An example of poor cycling facilities is the A59 from Ormskirk to Switch Island. You have to get out of Ormskirk well into Aughton before there’s a cycle path and when you reach it there’s both a pavement and cycle path side by side. Trouble is the pavement is well overgrown and the cycle path is rutted. It then gets much better until you reach Robins Island where through Lydiate and Maghull there’s no cycle path/safe cycle route at all until you reach the last half mile coming out of Maghull towards Switch Island. Thankfully Sefton Council has an eye to doing something about this but its not going to happen quickly.

Why don’t some cyclists wear bright clothes all the time and/or use lights in the dark? I really don’t know, maybe they have a death wish or in the case of teenage lads its probably not cool to look safe so they would rather be at risk as their mates approve of that. For goodness sake unless you are nuts put on some bright day-glow clothes; it’s called being safe!

Do car drivers hate cyclists? Well some car drivers hate anything that stops them driving around like a crap Formula 1 driver. But just think who are the most important on the road? – 1 pedestrians, 2 cyclists, 3 buses, 4 everything else!

Why do cyclists run red lights? Because they are trying to get themselves killed? Because it makes them feel cool? Because like many vehicle drivers they are in too much of a hurry? Take your pick but as a cyclist and driver I have no sympathy with cyclists who jump red lights.

Cycle in the gutter you are in my way say angry car drivers? No cyclists don’t cycle in gutters because they are too dangerous! Dropped grids broken kerb stones etc. Most cyclists will cycle a couple of feet away from the kerb.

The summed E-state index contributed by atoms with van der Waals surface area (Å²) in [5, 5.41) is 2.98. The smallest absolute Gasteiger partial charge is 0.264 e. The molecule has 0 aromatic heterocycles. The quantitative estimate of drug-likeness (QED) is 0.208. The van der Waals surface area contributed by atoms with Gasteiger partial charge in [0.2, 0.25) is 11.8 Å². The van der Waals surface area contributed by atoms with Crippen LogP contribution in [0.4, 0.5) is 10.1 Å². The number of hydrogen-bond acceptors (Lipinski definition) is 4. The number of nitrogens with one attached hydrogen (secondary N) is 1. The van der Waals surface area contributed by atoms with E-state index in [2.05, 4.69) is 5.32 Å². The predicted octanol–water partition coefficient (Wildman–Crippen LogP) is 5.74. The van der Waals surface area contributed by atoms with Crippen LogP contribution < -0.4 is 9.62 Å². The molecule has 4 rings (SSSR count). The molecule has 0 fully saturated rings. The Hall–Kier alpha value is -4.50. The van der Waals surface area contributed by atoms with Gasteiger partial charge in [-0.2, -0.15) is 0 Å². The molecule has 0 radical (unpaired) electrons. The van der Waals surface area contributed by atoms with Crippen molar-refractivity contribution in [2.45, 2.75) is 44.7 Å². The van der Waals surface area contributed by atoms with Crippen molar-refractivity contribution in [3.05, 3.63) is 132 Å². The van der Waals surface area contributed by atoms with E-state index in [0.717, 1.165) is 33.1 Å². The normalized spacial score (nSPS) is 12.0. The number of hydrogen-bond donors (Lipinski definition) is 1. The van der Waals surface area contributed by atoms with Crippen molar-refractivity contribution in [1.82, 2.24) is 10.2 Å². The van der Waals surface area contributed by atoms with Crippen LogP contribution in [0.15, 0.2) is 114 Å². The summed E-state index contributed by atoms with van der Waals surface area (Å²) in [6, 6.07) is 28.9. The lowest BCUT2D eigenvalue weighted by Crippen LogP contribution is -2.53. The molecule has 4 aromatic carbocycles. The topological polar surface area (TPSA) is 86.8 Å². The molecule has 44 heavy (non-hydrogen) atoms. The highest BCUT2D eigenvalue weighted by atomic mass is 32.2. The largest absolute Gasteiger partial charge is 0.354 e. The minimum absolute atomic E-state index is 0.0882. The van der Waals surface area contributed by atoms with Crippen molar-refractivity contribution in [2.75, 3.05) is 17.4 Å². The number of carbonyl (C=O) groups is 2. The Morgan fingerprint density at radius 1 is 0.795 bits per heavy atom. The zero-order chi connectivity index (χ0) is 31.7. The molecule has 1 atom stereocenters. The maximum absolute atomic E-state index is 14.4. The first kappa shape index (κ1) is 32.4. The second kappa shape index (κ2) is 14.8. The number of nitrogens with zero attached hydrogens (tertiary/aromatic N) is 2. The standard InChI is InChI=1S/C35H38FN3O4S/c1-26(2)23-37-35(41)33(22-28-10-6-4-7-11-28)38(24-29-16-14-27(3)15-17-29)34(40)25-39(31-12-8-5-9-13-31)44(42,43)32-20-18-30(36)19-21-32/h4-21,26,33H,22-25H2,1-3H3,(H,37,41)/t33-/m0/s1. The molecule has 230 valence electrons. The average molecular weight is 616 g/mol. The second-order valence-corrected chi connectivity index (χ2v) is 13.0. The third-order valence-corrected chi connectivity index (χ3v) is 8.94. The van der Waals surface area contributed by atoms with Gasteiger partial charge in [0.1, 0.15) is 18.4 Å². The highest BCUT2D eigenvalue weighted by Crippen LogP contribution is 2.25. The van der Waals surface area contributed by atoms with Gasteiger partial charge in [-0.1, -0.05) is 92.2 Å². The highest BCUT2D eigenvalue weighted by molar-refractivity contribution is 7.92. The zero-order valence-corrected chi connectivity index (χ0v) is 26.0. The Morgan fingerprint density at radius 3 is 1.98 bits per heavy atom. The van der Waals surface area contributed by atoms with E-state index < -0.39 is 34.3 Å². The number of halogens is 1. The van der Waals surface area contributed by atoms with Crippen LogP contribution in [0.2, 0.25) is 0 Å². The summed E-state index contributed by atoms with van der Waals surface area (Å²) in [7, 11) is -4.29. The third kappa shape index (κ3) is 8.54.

Why do cyclists take up too much room where the carriageway is narrow? Because if they try to make the passing possibilities greater mad drivers will try to push past them causing danger. I will usually make the gap impossible for a vehicle to pass me where the road is narrow such as at pedestrian refuge islands. Drivers need to pass cyclists with care leaving as much room as possible. I saw a warning sign on the Kirkstone Pass in Cumbria the other day saying drivers need to leave 1.5m of space when they pass a cyclist.

Why do cyclists sometimes cycle in packs side by side? Don’t know really, would never do it on a busy road myself as it causes congestion but I guess some cyclists can be just as inconsiderate as some drivers. Lets be honest inconsiderate drivers who also cycle are probably also inconsiderate cyclists.

I love cycling, I used to cycle miles when I was a young lad living in Rochdale with Nigel Collison. Then as I got older I fell out with cycling and only got back into it in my late 50’s. It’s great exercise and you actually see things rather than speeding past them in a vehicle. Cycling fits with my love of taking photographs too as I can stop pretty much where I want which clearly you can’t do in a car. Oh and its good for the environment and for local journeys much cheaper than using a car.